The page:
• Uneva says:

      You also may want to make your next home (or be thankful if you already have) one that uses electricity instead of gas. It’s slower in the kitchen, but cheaper.

  18. milia says:

    stop paying interest

  19. Barb says:

    Sounds like the story of my life. But as always, I live month to month.

  20. JkR says:

    Read my neighbours newspaper — walk their dog in exchange; use old newspapers -not paper towels–to clean greasy pots before washing them; plastic shopping bags in waste baskets; after-bath water to flush toilets; no poisons, fertilizers of any kind on my lawn (I love the small lizzards or bees too much to murder them day after day); driving an old car “into the ground”; no sweets (do not like them anyway); doggie bag meals next day after going to a restaurant. Most is driven by environmental concerns or health habits–rather than money –but saving money motivates me too–no doubt..

    • Uneva says:

      Those newspapers are good, too, crumpled up especially, for using to clean your windows. My Mom had us do that for years. Never bought “Handi-Wipes”, etc.

  21. wilma says:

    my heated a large brick thwn wrapped it in newspaper fr her foot warmer in winter. she raised lushy tomatoes in an empty lot next to her apartment and built up the cinder from a coal stove with grass clippings and weeds from that patch all composted and then share many curious neighbors and lots left to can for winter, no jars ever spoiled. she found beautiful dresses at a church bazzar for the needy and remodeled them for dress-up for church, all vegie trimmings went to a compost pile that was soon ready for the garden. for shut-ins she grew cosmos for flowers to take to shut-ins on her street, my grandmother made homemade soap that was mild enough for bathsoap.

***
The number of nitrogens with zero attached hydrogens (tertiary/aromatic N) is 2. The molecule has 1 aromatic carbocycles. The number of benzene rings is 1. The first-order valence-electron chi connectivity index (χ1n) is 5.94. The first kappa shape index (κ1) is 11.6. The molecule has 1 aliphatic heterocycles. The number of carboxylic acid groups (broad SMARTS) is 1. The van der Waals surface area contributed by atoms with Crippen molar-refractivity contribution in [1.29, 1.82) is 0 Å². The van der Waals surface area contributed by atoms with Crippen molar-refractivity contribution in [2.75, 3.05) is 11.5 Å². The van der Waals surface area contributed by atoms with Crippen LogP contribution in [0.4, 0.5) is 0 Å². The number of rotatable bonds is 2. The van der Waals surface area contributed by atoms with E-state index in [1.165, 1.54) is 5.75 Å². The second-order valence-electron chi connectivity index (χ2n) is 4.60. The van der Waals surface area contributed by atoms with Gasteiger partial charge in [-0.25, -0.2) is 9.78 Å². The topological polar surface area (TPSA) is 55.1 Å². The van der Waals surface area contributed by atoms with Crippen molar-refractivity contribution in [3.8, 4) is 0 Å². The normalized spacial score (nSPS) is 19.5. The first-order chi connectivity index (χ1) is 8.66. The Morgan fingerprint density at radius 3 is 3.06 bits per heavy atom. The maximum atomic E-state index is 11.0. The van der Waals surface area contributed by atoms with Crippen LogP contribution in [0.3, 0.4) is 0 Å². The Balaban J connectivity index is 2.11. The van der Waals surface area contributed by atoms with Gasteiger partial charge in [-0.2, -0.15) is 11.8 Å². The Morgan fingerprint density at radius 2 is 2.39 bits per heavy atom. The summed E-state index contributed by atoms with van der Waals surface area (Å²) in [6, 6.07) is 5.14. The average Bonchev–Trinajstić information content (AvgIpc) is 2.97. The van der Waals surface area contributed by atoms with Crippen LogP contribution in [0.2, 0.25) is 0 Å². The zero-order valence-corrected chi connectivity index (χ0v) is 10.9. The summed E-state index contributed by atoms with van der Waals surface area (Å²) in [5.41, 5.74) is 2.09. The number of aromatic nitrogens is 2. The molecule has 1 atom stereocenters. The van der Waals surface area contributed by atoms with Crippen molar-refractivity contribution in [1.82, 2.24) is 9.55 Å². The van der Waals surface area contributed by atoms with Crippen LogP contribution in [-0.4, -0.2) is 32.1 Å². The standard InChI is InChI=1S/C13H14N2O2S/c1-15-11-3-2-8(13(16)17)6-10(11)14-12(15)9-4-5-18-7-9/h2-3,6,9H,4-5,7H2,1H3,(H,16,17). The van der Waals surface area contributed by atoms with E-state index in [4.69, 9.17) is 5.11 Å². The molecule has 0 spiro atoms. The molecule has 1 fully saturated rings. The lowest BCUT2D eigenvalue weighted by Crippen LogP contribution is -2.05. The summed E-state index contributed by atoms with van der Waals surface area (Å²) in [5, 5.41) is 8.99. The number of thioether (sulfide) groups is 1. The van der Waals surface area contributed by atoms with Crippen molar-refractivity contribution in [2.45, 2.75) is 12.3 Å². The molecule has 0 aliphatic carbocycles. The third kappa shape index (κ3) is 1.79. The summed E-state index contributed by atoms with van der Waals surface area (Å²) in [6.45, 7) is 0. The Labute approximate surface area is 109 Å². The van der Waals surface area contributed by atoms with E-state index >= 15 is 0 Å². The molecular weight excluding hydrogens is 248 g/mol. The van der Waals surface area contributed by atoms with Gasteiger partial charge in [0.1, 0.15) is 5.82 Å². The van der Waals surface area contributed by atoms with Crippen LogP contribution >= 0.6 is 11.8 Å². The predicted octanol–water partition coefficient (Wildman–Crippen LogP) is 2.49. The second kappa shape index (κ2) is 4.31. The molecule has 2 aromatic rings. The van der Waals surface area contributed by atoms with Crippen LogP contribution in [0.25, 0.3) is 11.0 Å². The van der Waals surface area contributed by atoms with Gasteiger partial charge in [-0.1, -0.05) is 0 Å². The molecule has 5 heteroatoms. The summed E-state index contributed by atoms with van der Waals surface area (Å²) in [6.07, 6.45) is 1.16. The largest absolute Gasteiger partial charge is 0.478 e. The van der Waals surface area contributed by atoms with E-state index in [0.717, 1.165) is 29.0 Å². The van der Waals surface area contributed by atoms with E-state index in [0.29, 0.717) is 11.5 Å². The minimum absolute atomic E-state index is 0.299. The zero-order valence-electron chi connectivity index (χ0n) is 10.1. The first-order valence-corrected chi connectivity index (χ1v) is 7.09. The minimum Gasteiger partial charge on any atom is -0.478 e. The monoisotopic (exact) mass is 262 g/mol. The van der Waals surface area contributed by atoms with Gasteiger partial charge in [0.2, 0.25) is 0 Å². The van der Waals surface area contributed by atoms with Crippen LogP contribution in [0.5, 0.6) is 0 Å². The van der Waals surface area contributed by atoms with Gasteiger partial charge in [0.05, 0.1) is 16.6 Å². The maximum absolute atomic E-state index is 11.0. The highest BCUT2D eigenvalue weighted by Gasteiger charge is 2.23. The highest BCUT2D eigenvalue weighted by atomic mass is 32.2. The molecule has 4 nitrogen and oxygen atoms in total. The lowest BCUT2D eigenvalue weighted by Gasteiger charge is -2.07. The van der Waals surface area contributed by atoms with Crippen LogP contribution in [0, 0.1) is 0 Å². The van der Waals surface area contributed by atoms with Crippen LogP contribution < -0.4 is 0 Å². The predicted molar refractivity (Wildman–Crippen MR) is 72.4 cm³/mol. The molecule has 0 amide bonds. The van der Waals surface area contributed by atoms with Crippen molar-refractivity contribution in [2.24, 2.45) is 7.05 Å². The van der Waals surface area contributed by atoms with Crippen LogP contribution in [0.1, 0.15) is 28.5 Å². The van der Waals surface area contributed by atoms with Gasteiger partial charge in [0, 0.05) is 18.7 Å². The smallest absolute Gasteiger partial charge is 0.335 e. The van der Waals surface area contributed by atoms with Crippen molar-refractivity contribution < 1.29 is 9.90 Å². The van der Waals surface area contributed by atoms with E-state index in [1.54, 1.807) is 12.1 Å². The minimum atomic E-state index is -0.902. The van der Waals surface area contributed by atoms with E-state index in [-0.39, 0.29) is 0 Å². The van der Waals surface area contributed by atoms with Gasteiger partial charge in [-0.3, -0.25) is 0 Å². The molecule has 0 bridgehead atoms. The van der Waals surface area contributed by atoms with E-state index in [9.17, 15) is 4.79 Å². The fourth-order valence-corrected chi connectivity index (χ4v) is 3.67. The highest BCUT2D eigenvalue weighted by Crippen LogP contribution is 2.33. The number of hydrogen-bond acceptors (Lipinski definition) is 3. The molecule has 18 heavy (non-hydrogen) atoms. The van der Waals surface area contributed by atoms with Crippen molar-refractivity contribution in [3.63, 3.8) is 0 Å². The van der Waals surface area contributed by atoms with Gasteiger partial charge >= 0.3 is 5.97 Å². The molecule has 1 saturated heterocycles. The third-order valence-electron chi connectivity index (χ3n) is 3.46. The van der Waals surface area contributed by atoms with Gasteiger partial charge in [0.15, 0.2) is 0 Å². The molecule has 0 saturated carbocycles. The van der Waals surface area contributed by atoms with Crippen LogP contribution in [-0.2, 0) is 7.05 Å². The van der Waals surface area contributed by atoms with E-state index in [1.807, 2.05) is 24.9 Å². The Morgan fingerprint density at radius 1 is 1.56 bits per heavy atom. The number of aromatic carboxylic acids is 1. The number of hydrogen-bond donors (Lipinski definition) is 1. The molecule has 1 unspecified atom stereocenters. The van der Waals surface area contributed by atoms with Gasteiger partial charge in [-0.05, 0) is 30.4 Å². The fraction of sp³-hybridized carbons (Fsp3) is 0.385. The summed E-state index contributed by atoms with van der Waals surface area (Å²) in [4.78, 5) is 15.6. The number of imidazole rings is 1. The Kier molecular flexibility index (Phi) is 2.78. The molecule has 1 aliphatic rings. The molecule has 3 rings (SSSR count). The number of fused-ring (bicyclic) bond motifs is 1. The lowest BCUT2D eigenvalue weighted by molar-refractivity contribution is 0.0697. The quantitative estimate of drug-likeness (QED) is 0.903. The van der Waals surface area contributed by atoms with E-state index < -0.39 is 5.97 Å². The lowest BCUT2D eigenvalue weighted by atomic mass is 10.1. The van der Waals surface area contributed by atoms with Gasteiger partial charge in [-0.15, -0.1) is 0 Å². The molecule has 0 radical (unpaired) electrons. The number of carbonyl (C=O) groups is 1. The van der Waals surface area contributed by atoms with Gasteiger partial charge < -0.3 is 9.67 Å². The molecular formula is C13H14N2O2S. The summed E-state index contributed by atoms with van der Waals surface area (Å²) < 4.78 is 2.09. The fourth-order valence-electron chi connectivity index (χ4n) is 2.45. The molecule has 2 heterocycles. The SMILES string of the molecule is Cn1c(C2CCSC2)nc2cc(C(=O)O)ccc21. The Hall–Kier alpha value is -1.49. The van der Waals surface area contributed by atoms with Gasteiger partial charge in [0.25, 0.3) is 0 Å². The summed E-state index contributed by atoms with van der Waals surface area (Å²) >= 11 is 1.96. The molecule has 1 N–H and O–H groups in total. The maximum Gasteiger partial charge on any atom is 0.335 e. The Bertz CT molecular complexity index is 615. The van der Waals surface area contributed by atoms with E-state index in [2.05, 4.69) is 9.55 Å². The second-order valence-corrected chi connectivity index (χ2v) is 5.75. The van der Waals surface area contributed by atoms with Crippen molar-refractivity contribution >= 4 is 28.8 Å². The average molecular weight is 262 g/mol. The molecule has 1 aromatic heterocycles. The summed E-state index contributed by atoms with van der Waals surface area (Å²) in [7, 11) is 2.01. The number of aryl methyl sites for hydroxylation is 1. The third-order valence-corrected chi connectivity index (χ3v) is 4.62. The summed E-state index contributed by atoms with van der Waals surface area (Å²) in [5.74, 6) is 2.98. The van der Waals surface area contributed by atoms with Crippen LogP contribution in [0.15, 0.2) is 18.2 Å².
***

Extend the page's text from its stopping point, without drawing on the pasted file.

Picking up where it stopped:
22. Kim says:

    I’m museumaholic. I purchased a family membership at a museum in New Mexico that gives me access to over 250 museums world wide including several in my home state of CO. It cost me $60. A few years later I found that exact same membership at a museum in WY for $50. I went halfers with a friend of mine. We now each have a card. We take all of our kids and friends kids with us when ever we can. I am planning a trip to Chicago next month. All my museums for this trip are included under this membership. Also to consider CityPass. It gets you to the front of the line in most places. Time is money especially when on vacation.